Reading draws heavily on visual processing; it is glaringly obvious that letters have to be seen and identified and put in the right order in order to be read properly. Even in practiced readers, these visual processes remain essential and are rate limiting. But about 5 % of all children and about half of all dyslexic children complain of visual problems when they try to read: letters appear to blur, move around and go double, so the children cannot see them properly, which often gives them eyestrain and headaches. Obviously, such symptoms interfere with learning to read.

We’ve looked at how reading vowelized Hebrew differs from reading English in terms of what you need to know phonologically to read accurately. What about from a visual perspective? What’s it like when we’re looking at all those symbolic vowels appearing close to the letters? What are our eyes doing? Consider the following sentence made of consonants only. Td I wnt t pl wth Td. Now let’s add some vowels to create two different sentences.

T.d: I  w”nt  t.   pl:  w..t’  T*d-

T.d: I  w*nt  t.   pl:   w..t’  T;d

( .= oo  := ay  “= ah as in want   ..= I   t’=th   *= e    – = ee ;   = o as in box)

Try and be aware of your eyes making so many movements. When we read English, we tend to look at the whole word. But in vowelized Hebrew, we might need to look at each vowel to read the word, especially if the word is unfamiliar. The first sentence reads; Today I want to play with Teddy. The second; Today I went to play with Tod. Attempting to read Td I wnt t pl wth Td is rather like reading a sentence in Hebrew without vowels. You need to know the language and the context and then you’re in with a chance of reading it correctly. But our children all start off and continue for quite a while reading vowelized Hebrew with more of a phonetic than a whole-word approach. If a student cannot make the fine eye movements required to direct his eyes together at each letter and vowel, he/she will continue to struggle in reading even if he/she knows the letters and vowels perfectly. Note that this child may enjoy 20/20 eyesight and not be challenged visually in any other area of life.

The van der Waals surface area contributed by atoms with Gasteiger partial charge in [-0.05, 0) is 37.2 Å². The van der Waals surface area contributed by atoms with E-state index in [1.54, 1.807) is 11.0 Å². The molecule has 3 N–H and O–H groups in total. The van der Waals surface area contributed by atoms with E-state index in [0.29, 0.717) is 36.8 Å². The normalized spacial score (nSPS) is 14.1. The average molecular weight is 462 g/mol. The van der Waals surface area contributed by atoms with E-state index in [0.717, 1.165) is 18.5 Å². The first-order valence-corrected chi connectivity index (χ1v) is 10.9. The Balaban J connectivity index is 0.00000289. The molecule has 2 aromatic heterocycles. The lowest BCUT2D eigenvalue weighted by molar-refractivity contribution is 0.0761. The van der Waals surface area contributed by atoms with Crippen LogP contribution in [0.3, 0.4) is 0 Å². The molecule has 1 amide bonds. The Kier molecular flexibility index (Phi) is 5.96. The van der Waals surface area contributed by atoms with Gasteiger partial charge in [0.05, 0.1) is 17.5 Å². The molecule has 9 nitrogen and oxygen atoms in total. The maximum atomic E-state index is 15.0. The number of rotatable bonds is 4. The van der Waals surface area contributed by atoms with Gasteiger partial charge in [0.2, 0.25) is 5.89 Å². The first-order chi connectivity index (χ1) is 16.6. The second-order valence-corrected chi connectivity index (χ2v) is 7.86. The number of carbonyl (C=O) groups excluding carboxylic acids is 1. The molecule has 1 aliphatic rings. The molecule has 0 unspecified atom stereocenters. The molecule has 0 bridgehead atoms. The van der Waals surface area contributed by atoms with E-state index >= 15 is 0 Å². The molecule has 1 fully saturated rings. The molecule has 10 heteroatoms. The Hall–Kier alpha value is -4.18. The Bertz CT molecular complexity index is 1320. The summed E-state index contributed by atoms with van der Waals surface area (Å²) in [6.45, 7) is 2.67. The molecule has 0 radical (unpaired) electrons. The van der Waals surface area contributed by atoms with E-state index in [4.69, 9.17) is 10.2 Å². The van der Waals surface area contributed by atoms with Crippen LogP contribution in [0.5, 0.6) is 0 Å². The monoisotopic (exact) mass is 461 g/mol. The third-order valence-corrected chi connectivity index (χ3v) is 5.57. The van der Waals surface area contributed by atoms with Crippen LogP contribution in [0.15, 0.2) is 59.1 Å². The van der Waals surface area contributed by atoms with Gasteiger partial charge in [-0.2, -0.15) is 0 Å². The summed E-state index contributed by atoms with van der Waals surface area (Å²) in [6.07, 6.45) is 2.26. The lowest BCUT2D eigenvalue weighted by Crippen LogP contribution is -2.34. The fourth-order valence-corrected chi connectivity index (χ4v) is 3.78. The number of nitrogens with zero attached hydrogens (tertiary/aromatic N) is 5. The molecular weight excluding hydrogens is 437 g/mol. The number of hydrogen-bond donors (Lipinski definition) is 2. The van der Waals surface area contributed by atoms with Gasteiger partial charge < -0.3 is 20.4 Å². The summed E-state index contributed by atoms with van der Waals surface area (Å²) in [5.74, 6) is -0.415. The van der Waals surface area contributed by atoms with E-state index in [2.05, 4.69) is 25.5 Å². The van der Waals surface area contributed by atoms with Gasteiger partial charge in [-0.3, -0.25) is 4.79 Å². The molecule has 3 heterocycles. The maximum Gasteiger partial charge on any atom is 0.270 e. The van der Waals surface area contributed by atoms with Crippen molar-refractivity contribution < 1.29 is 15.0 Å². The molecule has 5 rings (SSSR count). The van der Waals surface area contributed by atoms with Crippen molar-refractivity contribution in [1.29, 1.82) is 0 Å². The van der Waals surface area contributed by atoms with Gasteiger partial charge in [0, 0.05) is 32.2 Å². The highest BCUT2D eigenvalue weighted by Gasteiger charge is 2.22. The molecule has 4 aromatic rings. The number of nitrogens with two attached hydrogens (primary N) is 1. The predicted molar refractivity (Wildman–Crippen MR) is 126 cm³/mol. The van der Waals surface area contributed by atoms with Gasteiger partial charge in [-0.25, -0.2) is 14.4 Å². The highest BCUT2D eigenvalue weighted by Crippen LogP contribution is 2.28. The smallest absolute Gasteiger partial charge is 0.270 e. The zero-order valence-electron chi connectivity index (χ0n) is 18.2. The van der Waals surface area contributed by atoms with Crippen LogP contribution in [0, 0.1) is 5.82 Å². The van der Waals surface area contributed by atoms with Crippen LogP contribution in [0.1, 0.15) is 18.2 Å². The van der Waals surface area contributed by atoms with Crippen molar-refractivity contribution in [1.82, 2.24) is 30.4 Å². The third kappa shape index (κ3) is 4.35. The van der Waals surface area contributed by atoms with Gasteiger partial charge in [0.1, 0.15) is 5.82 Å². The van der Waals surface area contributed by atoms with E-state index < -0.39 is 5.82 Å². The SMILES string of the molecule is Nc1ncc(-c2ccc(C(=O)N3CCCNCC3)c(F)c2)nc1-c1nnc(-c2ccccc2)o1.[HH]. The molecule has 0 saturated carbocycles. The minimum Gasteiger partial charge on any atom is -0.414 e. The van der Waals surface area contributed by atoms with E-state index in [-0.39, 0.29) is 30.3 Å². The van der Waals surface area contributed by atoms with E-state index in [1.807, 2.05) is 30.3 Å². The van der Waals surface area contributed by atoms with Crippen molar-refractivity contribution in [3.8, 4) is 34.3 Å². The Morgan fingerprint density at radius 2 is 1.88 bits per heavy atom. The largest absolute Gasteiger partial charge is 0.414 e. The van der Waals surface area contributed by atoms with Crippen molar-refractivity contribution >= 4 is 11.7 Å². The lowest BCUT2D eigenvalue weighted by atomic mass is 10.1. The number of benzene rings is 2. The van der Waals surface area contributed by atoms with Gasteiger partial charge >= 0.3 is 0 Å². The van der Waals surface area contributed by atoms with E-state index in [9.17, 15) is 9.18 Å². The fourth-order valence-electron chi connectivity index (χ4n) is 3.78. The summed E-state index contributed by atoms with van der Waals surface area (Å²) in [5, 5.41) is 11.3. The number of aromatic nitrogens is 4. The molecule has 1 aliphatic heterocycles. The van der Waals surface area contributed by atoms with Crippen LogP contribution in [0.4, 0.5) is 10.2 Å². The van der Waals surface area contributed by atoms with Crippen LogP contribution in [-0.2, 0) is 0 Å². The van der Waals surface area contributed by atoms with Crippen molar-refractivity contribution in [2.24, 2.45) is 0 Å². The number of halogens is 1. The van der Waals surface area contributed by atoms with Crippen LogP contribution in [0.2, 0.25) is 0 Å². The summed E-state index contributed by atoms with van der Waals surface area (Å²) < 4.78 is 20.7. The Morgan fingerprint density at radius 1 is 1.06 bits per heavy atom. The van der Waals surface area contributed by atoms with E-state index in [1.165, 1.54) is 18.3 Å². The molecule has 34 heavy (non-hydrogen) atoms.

Our universities and colleges continue to teach mainly a phonological, language-based approach to treatment of dyslexia. However, when a student familiar with the letters and vowels, continues to struggle when reading vowelized Hebrew accurately, he/she is likely struggling to meet the visual demands of the task. A study that was sponsored by the Ministry of Education showed that improving vision skills improved Hebrew reading dramatically (Atzmon et al.1993). This is because regarding a phonemic orthography, when you change what the reader sees, you will change what the reader says.


Atzmon, D., Nemet, P., Ishay, A., & Karni, E. (1993). A randomized prospective masked and matched comparative study of orthoptic treatment versus conventional reading tutoring treatment for reading disabilities in 62 children. Bin Vis Eye Muscle Surg Q8(2), 91-106.

Miles, E. (2000). Dyslexia may show a different face in different languages. Dyslexia6(3), 193-201.

Stein, J. (2014). Dyslexia: the role of vision and visual attention. Current developmental disorders reports1(4), 267-280.

Ziegler, J. C., Perry, C., Ma-Wyatt, A., Ladner, D., & Schulte-Körne, G. (2003). Developmental dyslexia in different languages: Language-specific or universal?. Journal of experimental child psychology86(3), 169-193.

About the Author
Robert Lederman was Israel's first board-certified Fellow of the College of Optometrists in Vision Development(USA). He is a visiting lecturer at the Edmond J. Safra Brain Research Center for the Study of Learning Disabilities at Haifa University where he lectures about visual impediments to learning. In addition he lectures both in Israel and abroad about the pervasive nature of vision in human consciousness and the ways that vision development and visual efficiency affect cognitive and motor function.